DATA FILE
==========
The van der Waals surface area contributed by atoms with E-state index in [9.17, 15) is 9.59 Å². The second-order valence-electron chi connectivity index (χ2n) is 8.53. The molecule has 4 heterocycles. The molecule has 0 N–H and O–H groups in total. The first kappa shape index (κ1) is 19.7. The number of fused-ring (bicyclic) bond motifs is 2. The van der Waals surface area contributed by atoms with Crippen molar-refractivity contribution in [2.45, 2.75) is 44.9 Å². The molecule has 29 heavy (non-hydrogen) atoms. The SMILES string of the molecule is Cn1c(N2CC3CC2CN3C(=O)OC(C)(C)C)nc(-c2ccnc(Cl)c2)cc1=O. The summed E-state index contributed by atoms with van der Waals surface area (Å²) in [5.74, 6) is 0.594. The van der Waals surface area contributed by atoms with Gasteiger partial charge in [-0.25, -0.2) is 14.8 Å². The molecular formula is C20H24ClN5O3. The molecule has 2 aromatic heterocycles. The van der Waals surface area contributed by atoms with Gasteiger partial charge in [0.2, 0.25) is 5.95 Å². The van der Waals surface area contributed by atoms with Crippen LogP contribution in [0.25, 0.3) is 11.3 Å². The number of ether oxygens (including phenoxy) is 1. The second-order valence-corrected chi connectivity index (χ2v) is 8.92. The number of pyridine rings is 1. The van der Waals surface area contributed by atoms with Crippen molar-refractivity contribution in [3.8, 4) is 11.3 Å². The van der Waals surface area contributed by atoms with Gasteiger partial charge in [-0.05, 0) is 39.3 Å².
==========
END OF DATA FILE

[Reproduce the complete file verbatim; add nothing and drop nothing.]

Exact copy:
The van der Waals surface area contributed by atoms with E-state index in [9.17, 15) is 9.59 Å². The second-order valence-electron chi connectivity index (χ2n) is 8.53. The molecule has 4 heterocycles. The molecule has 0 N–H and O–H groups in total. The first kappa shape index (κ1) is 19.7. The number of fused-ring (bicyclic) bond motifs is 2. The van der Waals surface area contributed by atoms with Crippen molar-refractivity contribution in [2.45, 2.75) is 44.9 Å². The molecule has 29 heavy (non-hydrogen) atoms. The SMILES string of the molecule is Cn1c(N2CC3CC2CN3C(=O)OC(C)(C)C)nc(-c2ccnc(Cl)c2)cc1=O. The summed E-state index contributed by atoms with van der Waals surface area (Å²) in [5.74, 6) is 0.594. The van der Waals surface area contributed by atoms with Gasteiger partial charge in [-0.25, -0.2) is 14.8 Å². The molecular formula is C20H24ClN5O3. The molecule has 2 aromatic heterocycles. The van der Waals surface area contributed by atoms with Gasteiger partial charge in [0.2, 0.25) is 5.95 Å². The van der Waals surface area contributed by atoms with Crippen LogP contribution in [0.25, 0.3) is 11.3 Å². The number of ether oxygens (including phenoxy) is 1. The second-order valence-corrected chi connectivity index (χ2v) is 8.92. The number of pyridine rings is 1. The van der Waals surface area contributed by atoms with Crippen molar-refractivity contribution in [3.8, 4) is 11.3 Å². The van der Waals surface area contributed by atoms with Gasteiger partial charge in [-0.05, 0) is 39.3 Å².